Preparing an equine practice for a natural disaster


A spate of natural diasters - hurricanes, tornadoes, flood, wildfires and earthquakes - have impacted veterinary practices in many parts of the country this year.

A spate of natural disasters — hurricanes, tornadoes, floods, wildfires and earthquakes — have impacted veterinary practices in many parts of the country this year and in the past few years.

Practitioners are getting better at dealing with them, as seen most recently after Hurricane Ike struck the Texas coast, but many more could benefit from the experience of those who have gone through a disaster and its aftermath.

"It seems we've never had to deal with such a magnitude of disasters," says Bill Moyer, DVM, head of Large Animal Clinical Sciences at Texas A&M University's College of Veterinary Medicine and Biological Sciences. Moyer also is the newly appointed vice president of the American Association of Equine Practitioners (AAEP).

Caring for horses and other large animals after a disaster can be particularly challenging, but in some ways equine practitioners inherently may be better prepared at providing leadership and assistance in such situations, Moyer believes.

Why? "The reason is that most of us have had to work under incredibly varied circumstances — for example, no roof, tied to a fence post, catch the animal, all sorts of weather (mud, snow, wind, rain), in the dark, and so on, whereas small-animal practitioners have most of the amenities. Small-animal practitioners — not all, but most — are not comfortable around animals larger than a (Great) Dane. But large-animal folks can handle or figure out how to handle most anything," Moyer says.

Still, equine practitioners can learn much about disaster preparation from those with experience. Here are suggestions from sources in three states on disaster-proofing an equine practice, although much of the advice also applies to all veterinarians:

Safety begins at home

"My first message is always that you have to (first) be prepared yourself," says Terry Paik, DVM, Veterinary Disaster Response Coordinator for San Diego County, Calif., an area that has dealt with wildfires.

"A lot of veterinarians want to help during disasters, but if you're worried about your family you really can't help anyone else," Paik says. The veterinarian should have a communication and evacuation plan at home, so that his or her family is safe. "Then they need to prepare the practice.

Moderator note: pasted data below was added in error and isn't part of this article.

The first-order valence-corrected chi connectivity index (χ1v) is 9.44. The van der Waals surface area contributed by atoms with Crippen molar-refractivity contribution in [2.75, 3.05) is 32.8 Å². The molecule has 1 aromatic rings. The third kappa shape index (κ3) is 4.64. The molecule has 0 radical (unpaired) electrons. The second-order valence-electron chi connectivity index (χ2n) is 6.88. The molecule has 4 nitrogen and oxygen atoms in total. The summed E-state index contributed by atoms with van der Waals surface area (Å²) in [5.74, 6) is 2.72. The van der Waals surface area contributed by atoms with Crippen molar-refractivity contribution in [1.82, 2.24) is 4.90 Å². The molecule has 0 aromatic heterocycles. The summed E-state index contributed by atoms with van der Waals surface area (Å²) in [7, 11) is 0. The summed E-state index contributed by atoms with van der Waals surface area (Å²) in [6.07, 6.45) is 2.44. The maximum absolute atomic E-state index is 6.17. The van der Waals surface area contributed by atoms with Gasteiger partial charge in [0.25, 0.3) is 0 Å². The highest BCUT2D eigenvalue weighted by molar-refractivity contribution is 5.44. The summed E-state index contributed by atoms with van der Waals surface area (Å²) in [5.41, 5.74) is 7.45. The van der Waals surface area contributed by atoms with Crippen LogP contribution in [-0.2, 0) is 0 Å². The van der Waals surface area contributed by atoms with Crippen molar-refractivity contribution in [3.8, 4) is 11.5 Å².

"The first step for the owner is to determine what the likely emergency or event he or she is likely to encounter — whatever might be the greatest threat potential in your area," Paik says, adding that every type of disaster contingency has its own specific needs.

Two essential keys, Paik says, are evacuation and communication.

"In case of evacuation, determine where you will meet with staff; know the location of gas, water and electrical shut-offs; have a list of items to take with you, such as critical documents and papers; and get some CPR training.

"Have trailers, vans and towing vehicles full of gas and ready to move," Paik adds.

As for communication, prepare an emergency contact list of key people and phone numbers. The evacuation plan not only may require transport and movement of horse patients, but also "where people are going to go, where to meet, how to communicate with each other and with clients," says Paik.

After developing a plan, "practice your plan and train, train, train," Paik says.

The plan should include a call-in/alert staff roster, and stocking extra supplies for emergency use only.

"Our local association in San Diego has two goals," Paik says. "One is to educate member veterinarians how to respond during a disaster, and the second is to educate clients. If everyone had a plan and evacuated (properly), they wouldn't need us."

Depending on location, some practices should have separate plans for various types of disasters, Paik says.

After the post-Katrina failures, Congress passed the PETS (Pets Evacuation and Transportation Standards) Act to provide emergency transportation for animals.

"The law now provides that local agencies have to include animals in their evacuation plans," says Paik. "Every county in the country should have a written disaster plan. Veterinarians should get familiar with that document to see how they fit in."

Major systems DVMs should know about and become part of include the Emergency Alert System (EAS), the National Incident Management System (NIMS) and the Incident Command System (ICS).

Communication: a lifeline

"There are two distinct situations that need to be addressed," notes Dana Zimmel, DVM, Dipl. ABVP (equine practice), a University of Florida College of Veterinary Medicine faculty member and expert on hurricane disaster preparation.

"First, the practice must consider the protection of staff, hospitalized patients and property before the arrival of the hurricane (or disaster event).